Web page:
U.S. Fuels Programs What have we done?
U.S. Fuels Programs n Summaries –Lead Phase-out –RVP control –Diesel sulfur cap of 500 ppm –RFG –Tier 2 –Diesel sulfur cap of 15 ppm
U.S. Fuels Programs Lead Phase-out n Program phase-in began 1975 with new cars/light trucks using special nozzles. n Phase-in was declared complete in n Tetra-ethyl lead is replaced by reformate (aromatics), alkylate, isomerate, and oxygenates.
U.S. Fuels Programs RVP Control n RVP (volatility) control went into effect starting in the summer of 1989 and the phase-in was completed in n 1992 requirements were basically 7.8 PSI for certain cities in the South, and 9.0 PSI everywhere else. n Program is essentially butane removal. n Cost was estimated to be 0.5 c/gal.
U.S. Fuels Programs 500 ppm Highway Diesel Sulfur Cap n 500 ppm cap standard went into effect late 1993, also aromatics 40. n Requirement was met using fixed bed hydrotreating of distillate blendstocks. n Desulfurization severity does not address sterically hindered compounds. n Estimated cost is 4 - 5c/gal.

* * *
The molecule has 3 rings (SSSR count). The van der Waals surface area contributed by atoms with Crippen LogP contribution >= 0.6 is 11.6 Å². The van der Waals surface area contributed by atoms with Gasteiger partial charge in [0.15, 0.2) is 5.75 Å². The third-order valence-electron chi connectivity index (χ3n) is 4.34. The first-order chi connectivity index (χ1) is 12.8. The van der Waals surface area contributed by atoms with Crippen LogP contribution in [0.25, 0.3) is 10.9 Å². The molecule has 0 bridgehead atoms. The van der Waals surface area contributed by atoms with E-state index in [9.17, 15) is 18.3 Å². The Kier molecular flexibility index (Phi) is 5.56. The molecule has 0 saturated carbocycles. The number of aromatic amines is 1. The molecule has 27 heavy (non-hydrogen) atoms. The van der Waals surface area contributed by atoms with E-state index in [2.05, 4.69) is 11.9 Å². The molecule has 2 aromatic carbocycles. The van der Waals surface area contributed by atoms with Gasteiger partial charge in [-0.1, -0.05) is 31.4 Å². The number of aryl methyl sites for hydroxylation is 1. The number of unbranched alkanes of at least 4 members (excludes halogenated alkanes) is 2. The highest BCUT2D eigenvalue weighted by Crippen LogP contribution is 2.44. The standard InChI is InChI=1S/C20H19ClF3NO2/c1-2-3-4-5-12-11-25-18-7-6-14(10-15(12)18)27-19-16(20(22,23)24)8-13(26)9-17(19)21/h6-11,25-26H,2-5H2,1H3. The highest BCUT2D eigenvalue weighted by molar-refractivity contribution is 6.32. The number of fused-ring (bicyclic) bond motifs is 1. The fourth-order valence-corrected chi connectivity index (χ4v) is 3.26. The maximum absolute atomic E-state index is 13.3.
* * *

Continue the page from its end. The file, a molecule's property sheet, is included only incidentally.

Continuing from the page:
U.S. Fuels Programs Reformulated Gasoline n Went into effect in 1995 and 2000 n ‘95 - ’99 reductions from 1990 gasoline were 15% VOC and 15% Toxics n Year reductions from 1990 gasoline were 29% VOC, 21% Toxics and 7% NOx. n Link between emissions and fuel is made with the Complex Model. n Estimated cost was 5 c/gal.
U.S. Fuels Programs Reformulated Gasoline n Program is very sophisticated (complicated) to provide flexibility to refiners. n The program is basically: –Summer RVP control down to 7 to 6.5 –Sulfur control to 130 ppm –Benzene control to 0.7 volume percent –Oxygen standard not critical to program goals.
U.S. Fuels Programs Tier 2 Sulfur Control n Reduces average gasoline sulfur levels nationwide to 30 ppm avg/80 ppm cap. n Lower sulfur levels would enable lean burn technology to improve fuel economy. n Includes a phase-in schedule and special provisions for small refiners.